At the beginning of the quarantine, I felt like a lab rat spinning on a wheel. The days kept going but each day was the same. It wasn’t until I created a routine that it gave me little breaks in the day and activities to look forward to. For example, I worked out in the morning which gave me an accomplished feeling to start the day. The afternoon during my son’s nap was spent gardening which was also self-care for me. When I organized my day like this, I wasn’t just laying in bed watching endless Netflix marathons.
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Talk With Someone
Choose a friend or family member as a check-in buddy that you feel comfortable venting to. This is especially important if you are quarantining by yourself during the pandemic. I’m the biggest advocate of spending time with yourself but everyone needs somebody. If you’re not comfortable opening up to your family or friends, then get a therapist or counselor. Don’t underestimate how freeing it is to be able to vent on what you’re going through without fear of judgment.
Ray of Hope Counseling
So many people think that therapy is for people with “something wrong with them” or for serious issues. But, therapy can actually be effective in dealing with your day-to-day life and temporary situations. This pandemic won’t last forever but the effects can be long-term if you don’t cope correctly with the stress and lifestyle adjustments. Ray of Hope Counseling Services is an amazing practice of counselors and psychotherapists in the Georgia area. Their dedication to making people feel better and finding the best coping mechanisms is why I would recommend them as an option for anyone in the area. It’s hard taking the first step of seeking help and Ray of Hope Counseling Services rewards this by providing help with an open mind.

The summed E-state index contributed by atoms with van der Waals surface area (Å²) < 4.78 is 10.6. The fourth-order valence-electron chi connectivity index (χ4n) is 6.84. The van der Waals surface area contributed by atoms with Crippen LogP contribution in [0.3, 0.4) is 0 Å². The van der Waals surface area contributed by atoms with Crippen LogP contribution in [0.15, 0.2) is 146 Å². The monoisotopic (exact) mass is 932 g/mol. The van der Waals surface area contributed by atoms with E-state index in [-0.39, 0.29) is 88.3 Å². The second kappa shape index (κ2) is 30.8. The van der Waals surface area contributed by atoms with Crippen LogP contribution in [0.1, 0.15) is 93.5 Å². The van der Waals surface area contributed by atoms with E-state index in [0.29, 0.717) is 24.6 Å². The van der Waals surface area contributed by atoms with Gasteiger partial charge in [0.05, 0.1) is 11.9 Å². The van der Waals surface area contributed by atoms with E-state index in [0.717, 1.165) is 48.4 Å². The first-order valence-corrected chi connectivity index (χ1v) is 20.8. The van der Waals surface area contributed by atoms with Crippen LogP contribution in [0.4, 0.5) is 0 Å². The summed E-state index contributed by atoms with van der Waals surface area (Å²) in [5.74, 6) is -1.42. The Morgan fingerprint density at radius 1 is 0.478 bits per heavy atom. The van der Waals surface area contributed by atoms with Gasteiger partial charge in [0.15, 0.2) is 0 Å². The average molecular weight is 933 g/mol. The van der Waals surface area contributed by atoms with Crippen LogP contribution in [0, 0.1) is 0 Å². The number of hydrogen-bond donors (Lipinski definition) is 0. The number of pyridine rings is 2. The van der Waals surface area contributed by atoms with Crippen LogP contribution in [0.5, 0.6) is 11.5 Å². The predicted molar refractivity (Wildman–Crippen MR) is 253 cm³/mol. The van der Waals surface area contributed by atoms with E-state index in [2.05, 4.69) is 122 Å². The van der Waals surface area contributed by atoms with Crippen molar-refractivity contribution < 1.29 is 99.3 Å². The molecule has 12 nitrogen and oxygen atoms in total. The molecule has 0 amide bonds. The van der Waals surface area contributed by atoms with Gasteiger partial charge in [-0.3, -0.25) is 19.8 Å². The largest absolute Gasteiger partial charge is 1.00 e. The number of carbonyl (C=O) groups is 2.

Don’t think that Ray of Hope Counseling Services only provides individual counseling. If the pandemic has put a strain on your marriage or family, you can seek marital and family counseling to aid in protecting your mental health. Ray of Hope Counseling Services takes pride in providing care that helps, heals, and strengthens individuals and their families. There are a bunch of locations throughout Georgia. Go to their website and search the site for your nearby location. For example, “therapy Peachtree City“.
Get A Hobby
Don’t underestimate the importance of having a hobby during the pandemic. A while back, I started doing crafts such as making holiday wreaths. What started as something to do for the blog ended up being a hobby that brought me peace. Peace is crucial to protecting your mental health. The amount of hobbies you may be able to try is limited due to social distancing rules. Yet, there is something for everyone. Try to find some indoor friendly hobbies that don’t require much contact with others. This will help you protect your mental health during a pandemic and make the best of the limited options we have.
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“Protect Your Mental Health During A Pandemic” Recap
I know surviving quarantine during the pandemic isn’t a walk in the park. I could only imagine how the essential workers have been coping during the pandemic knowing the risk they take every day. Whether you’re quarantined or on the frontlines, these tips to protect your mental health during a pandemic are relevant. Always put your mental health first and take your time responding to the chaos of the pandemic to protect your sanity.
Until Next Time,